Of the many reactions to last week’s bombshell story on the NSA’s telephone and online surveillance programs, perhaps none has generated as much controversy as David Simon’s.
Simon is most famous as the creator of the HBO series The Wire but had a long career beforehand as a Baltimore Sun crime reporter. He wrote a semi-defense of the NSA on his personal blog in which he blasted the Guardian and other news outlets for what he saw as their sanctimony and naivete, and the resulting traffic overwhelmed his server. Simon’s words reached an even wider audience after New York Times columnist Tom Friedman literally copy-pasted several paragraphs for his Wednesday column and called it a day.
The reaction to Simon among civil libertarians has been one of intense disappointment. Gawker editor John Cook snarked, “Television producer David Simon, who made his bones fictionalizing the foibles, corruption, and inescapable humanity of the City of Baltimore's public servants, has complete and unalloyed faith in the NSA's pure intentions in hoovering your telephone data until someone proves otherwise.” Simon, whose acclaimed series can be read as a polemic against neoliberalism, the drug war, and the collapse of the American Dream, now comes across to many fans as either naive or a sellout.
But Simon’s take shouldn’t come as a surprise to Wire fans, or to anyone who’s followed his cantankerous career. Much of The Wire is based on Simon’s experiences embedded among homicide detectives in West Baltimore, where he witnessed the legal intricacies involved in wiretapping suspected drug dealers — and it’s in these very intricacies that Simon grounds his defense of the NSA. For all that the show provides texture and humanity to drug dealers, its sympathies are no less with the police spying on them. Through all five seasons, there are countless scenes in which hardworking police officers sit for hours listening for actionable intelligence, lobby judges to sign warrants, or stake out rooftops watching to see who’s using payphones. As even-handed as it is in its treatment of cops and drug dealers, The Wire still ends up celebrating these police officers for their diligence and ingenuity, so why would Simon be any less impressed by cubicle-bound national security professionals?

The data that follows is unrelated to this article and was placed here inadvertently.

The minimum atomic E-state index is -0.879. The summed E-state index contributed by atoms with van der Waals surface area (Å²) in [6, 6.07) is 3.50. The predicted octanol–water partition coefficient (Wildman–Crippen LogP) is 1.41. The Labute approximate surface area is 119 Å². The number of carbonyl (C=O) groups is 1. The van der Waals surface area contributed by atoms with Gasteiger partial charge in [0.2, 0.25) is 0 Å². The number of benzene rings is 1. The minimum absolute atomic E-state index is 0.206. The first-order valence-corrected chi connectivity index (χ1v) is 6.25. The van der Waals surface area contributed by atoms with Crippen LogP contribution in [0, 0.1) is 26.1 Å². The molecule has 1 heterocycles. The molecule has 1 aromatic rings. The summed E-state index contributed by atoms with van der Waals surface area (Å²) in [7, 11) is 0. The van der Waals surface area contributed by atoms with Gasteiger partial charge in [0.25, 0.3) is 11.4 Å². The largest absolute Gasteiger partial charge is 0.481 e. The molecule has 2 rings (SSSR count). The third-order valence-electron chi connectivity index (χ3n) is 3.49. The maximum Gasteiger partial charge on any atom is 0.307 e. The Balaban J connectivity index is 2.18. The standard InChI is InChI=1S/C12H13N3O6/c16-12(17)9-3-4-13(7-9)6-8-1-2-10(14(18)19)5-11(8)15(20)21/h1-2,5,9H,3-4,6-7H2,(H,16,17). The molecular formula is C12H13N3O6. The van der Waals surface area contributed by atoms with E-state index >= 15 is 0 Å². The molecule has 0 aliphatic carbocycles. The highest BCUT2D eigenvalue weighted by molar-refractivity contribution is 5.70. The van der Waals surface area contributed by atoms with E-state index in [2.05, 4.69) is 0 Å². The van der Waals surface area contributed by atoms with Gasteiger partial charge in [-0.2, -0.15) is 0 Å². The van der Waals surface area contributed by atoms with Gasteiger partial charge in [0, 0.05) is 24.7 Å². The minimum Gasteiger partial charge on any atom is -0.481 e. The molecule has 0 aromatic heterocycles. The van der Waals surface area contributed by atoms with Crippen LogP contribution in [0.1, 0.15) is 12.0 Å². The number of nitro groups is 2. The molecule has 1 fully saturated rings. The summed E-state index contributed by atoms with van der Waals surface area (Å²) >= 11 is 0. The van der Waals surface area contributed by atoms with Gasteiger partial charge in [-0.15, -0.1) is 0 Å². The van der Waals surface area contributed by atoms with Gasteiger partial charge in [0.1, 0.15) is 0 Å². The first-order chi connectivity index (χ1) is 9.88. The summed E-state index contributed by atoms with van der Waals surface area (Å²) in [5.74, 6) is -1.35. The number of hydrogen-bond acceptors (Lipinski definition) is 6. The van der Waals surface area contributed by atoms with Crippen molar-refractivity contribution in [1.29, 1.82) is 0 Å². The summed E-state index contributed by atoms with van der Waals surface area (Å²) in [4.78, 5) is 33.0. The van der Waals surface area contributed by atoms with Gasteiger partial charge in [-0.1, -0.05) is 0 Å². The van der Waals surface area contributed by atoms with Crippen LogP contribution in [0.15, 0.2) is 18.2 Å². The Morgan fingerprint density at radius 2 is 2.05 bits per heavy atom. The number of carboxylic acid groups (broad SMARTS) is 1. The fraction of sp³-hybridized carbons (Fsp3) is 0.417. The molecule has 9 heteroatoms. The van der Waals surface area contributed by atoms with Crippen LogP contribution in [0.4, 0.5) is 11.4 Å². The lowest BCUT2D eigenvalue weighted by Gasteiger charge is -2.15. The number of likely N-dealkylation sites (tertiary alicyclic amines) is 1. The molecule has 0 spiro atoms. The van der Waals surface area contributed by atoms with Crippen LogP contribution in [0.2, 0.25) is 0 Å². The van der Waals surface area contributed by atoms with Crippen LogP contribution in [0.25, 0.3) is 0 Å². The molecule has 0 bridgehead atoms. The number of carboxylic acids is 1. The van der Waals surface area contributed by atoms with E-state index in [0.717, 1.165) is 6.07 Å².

All in all, there are two major things to keep in mind when we look at a defense like Simon’s. The first is that the gap between Simon and his critics isn’t just ideological, it’s generational. The 53-year-old Simon may actually regard telephones as more sensitive than the internet, because his own web presence is minimal. He has no Facebook or Twitter account, and his blog is only sporadically updated. The fifth season of The Wire, produced in 2007, covers the decline of print journalism without so much as mentioning the internet. Someone who spends so little time online may be mystified at why those of us who do imagine we have any privacy left to violate. Simon’s many critics have pointed out that the NSA’s permanent monitoring of all social media operates on a vastly larger scale than a few short-term phone taps. Simon answers this and other criticisms in a followup post, the gist of which is that scale shouldn’t matter in terms of the legal and constitutional questions raised. But someone who’s a digital native would have a very hard time accepting this argument at face value.